Monday, January 08, 2018

Economics Which Models Itself After 19th Century Physics Is Overdue For An Update

aeon |  The price theory assumes that there exist fixed and independent curves that describe supply and demand, but the reality is that these forces are coupled and in flux – and the idea that they lead to a stable and optimal equilibrium seems more than a little wobbly.

Even stranger, though, is that in answering these basic questions money hardly seems to be mentioned – despite the fact that one would think money is at the heart of the subject. (Isn’t economics about money? Aren’t prices set by using money?) If you look at those textbooks, you will find that, while money is used as a metric, and there is some discussion of basic monetary plumbing, money is not considered an important subject in itself. And both money and the role of the financial sector are usually completely missing from economic models, nor do they get paid lip service. One reason central banks couldn’t predict the banking crisis was because their models didn’t include banks.

Economists, it seems, think about money less than most people do: as Mervyn King, the former governor of the Bank of England, observed in 2001: ‘Most economists hold conversations in which the word “money” hardly appears at all.’ For example, the key question of money-creation by private banks, according to the German economist Richard Werner, has been ‘a virtual taboo for the thousands of researchers of the world’s central banks during the past half century’. And then there is the mass of complex financial derivatives, whose nominal value was estimated in 2010 at $1.2 quadrillion, but which is nowhere to be found in conventional models, even though it was at the root of the crisis.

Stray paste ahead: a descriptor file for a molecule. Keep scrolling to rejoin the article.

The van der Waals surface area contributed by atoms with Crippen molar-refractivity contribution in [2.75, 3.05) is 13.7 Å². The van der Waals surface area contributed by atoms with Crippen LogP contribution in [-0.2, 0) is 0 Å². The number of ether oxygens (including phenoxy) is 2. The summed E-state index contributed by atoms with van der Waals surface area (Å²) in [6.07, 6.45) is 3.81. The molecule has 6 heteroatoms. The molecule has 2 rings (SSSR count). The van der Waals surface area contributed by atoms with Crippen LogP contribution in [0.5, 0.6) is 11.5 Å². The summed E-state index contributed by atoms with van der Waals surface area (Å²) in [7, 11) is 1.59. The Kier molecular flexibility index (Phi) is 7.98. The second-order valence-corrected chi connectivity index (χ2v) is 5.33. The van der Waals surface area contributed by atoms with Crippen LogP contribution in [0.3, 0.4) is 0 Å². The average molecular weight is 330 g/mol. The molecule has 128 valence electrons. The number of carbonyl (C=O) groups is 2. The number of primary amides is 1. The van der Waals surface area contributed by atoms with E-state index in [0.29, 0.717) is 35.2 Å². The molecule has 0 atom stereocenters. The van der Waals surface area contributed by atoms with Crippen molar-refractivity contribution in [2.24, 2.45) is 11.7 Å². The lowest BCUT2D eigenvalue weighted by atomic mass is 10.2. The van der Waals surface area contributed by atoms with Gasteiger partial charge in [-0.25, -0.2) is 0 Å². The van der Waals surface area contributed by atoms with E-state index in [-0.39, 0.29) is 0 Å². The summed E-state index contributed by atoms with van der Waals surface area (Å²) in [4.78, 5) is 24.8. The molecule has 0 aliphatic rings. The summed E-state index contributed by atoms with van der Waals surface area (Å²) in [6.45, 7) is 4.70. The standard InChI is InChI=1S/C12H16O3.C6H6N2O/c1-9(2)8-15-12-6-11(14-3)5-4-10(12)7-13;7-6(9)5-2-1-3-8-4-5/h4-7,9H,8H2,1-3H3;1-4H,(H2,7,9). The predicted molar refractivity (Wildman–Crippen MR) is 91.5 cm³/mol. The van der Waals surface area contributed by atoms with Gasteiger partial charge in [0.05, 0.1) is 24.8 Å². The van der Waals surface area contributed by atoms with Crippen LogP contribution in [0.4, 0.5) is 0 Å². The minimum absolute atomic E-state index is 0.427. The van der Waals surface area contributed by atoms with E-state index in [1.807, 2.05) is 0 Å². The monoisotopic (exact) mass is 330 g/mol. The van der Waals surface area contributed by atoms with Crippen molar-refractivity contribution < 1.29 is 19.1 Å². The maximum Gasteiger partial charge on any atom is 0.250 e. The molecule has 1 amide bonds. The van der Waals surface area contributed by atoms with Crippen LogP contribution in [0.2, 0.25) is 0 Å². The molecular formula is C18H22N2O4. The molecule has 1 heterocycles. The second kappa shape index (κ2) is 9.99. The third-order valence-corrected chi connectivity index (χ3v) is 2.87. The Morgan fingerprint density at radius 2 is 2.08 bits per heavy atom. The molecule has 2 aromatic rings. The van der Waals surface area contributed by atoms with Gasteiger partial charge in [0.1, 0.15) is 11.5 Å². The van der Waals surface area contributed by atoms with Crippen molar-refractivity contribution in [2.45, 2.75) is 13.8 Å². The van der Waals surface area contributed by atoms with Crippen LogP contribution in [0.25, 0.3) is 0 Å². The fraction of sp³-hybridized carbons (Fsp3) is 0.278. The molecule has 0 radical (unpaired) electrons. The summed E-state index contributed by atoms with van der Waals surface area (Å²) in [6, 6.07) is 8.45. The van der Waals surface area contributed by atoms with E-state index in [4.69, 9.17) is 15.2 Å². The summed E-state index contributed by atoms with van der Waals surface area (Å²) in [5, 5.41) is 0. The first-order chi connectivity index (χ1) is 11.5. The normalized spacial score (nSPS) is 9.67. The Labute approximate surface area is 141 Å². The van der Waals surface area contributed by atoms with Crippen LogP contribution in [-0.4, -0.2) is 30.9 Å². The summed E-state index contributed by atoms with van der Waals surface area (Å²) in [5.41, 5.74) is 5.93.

To sum up, the key tenets of mainstream or neoclassical economics – including such things as ‘utility’ or ‘demand curves’ or ‘rational economic man’ – are just made-up inventions, no more real than the crystalline spheres that Medieval astronomers thought suspended the planets. But real things like money are to a remarkable extent ignored.

In physics, the quantum revolution was born when physicists found that at the subatomic level energy was always exchanged in terms of discrete parcels, which they called quanta, from the Latin for ‘how much’. Perhaps we need to follow the quantum lead, and look at transactions between people. In economics, the equivalent would be exchanges of money – like when you go into a shop, point at something, and ask: How much? Or, if you’re in Italy, Quanto?, which makes the connection a little clearer.